During the reformation there was disagreement over the role of tradition and scripture. Even today the Catholic Church looks at tradition as an equal to the revelation found in the scriptures. Subjugating scripture to the traditions of men was a big part of the differences that the Reformers had with the Roman Church of their day.  In our day this has further fragmented into a disagreement among many on interpretation of scripture and just what is meant by inspiration. At this point in history it seems that much of the church is unsure of both tradition and scripture.

Many, perhaps most, Evangelicals will say that Inerrancy is necessary for inspiration to be credible. If there are errors in the Bible how can it be inspired? (Skeptics ask this same question and arrive at a the conclusion that the Bible is not inspired in any sense.*)

Leaving inerrancy aside for the moment, the real question becomes: What is it we actually mean by inspiration? This question is answered in a number of ways by Christians who do not hold to Inerrancy.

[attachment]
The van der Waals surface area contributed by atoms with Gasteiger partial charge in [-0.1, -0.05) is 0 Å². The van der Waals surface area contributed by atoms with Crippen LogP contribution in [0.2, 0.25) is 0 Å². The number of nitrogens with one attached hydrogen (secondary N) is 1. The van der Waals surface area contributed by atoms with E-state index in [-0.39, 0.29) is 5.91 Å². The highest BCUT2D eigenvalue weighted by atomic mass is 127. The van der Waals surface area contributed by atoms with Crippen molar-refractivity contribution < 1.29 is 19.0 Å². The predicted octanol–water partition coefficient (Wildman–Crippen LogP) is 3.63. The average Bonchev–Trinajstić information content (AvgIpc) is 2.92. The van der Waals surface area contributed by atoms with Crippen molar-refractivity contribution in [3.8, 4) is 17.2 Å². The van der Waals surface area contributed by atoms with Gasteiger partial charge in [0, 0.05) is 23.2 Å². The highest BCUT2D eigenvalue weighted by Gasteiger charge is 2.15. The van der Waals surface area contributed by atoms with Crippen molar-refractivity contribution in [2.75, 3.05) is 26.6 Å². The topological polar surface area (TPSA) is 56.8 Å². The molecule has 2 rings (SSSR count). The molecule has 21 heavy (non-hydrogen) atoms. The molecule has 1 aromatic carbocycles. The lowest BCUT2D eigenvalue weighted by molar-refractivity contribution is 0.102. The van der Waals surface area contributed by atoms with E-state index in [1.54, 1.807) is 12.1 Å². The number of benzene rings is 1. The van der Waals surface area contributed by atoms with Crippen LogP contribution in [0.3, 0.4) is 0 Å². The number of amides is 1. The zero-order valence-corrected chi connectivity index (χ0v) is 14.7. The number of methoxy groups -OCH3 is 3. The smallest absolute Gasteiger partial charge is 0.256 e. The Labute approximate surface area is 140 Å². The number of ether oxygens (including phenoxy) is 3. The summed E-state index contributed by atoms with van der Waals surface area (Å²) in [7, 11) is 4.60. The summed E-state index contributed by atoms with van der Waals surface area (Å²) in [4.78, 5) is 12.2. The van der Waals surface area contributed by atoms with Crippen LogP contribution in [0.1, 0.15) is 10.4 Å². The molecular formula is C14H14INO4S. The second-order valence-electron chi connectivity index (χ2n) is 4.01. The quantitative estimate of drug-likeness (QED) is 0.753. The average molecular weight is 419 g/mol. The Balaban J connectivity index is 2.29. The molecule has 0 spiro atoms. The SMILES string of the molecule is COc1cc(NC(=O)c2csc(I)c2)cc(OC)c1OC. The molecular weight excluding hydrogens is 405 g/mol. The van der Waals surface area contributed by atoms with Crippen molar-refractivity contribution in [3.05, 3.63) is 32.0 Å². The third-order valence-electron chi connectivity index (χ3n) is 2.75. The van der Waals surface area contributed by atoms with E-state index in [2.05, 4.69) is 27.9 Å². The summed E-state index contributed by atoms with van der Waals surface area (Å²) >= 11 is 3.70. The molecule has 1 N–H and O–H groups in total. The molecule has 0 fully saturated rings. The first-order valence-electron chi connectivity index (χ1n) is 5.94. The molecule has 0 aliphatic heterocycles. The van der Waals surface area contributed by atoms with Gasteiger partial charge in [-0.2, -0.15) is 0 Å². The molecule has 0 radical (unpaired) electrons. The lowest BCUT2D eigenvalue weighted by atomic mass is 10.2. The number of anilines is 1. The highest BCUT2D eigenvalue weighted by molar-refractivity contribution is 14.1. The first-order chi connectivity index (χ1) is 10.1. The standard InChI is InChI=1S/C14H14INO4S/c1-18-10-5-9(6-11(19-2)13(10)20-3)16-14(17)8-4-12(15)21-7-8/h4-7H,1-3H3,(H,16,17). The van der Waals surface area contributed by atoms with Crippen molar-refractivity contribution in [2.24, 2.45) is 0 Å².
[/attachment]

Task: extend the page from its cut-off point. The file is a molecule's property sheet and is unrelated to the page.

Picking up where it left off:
Ordinary inspiration holds that the Bible is inspired in the same sort of way that Shakespeare's writings are considered inspired. In this view, the Bible is the result of human genius. It chronicles mankind's search for God. Directed, perhaps, by His inspiration but more likely by fleeting experiences with Him.

Dynamic Inspiration holds that the thoughts expressed in the Bible are thoughts of God but the words are the words of men. Dynamic inspiration allows that the details of the Biblical narrative may not be accurately reported, for instance, the creation story could be the stuff of legend, but the lessons it teaches are from God.